> Technological changes in the storage and processing of large databases, as well as improvements in extracting useful data from narrative records, could lead to both new opportunities and new challenges for researchers.
Further discussion of these topics can be found in the RAND publication.
Although no definitive answers were reached, the colloquium participants also discussed the competing research goals that NIOSH and the CWCS could target in order to maximize data usage effectiveness going forward. For example, many participants felt that as the only source for federal funding for research into primary prevention of workplace injuries and illnesses, that should be the focus of NIOSH’s research efforts. Other participants were of the opinion that a broader reach was appropriate, which would include also targeting often-neglected areas such as disability prevention and research into occupational health services that could provide substantial benefits for worker health.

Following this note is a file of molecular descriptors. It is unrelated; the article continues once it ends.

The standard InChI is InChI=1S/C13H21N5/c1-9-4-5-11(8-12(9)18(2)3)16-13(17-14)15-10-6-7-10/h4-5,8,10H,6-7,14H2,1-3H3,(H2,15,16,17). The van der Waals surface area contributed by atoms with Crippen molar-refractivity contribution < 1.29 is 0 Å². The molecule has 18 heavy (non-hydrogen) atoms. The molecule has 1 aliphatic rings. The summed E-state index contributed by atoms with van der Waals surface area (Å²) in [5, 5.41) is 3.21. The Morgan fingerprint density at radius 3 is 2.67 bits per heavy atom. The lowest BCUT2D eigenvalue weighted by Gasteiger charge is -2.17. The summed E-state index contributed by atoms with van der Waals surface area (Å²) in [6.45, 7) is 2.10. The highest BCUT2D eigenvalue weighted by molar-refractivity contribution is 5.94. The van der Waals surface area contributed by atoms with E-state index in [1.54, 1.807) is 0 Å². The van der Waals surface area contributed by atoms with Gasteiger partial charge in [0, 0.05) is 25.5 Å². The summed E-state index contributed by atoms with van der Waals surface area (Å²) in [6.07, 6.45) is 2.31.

However, participants at the colloquium agreed that NIOSH can and should continue to serve a key role in improving and sharing practices to benefit the WC and occupational safety communities. Among other practices, this leadership role could involve serving as a hub for the communication of best practices to stakeholders and facilitating the understanding of differences among state WC systems to researchers, as well as conducting and supporting primary research into the development of best practices for the prevention of injury, illness, and disability. Although many different suggestions were made as to particular areas in which NIOSH and CWCS could improve the research environment, participants agreed that these entities were well positioned to contribute to the consistency and efficacy of WC data for researchers and public health authorities.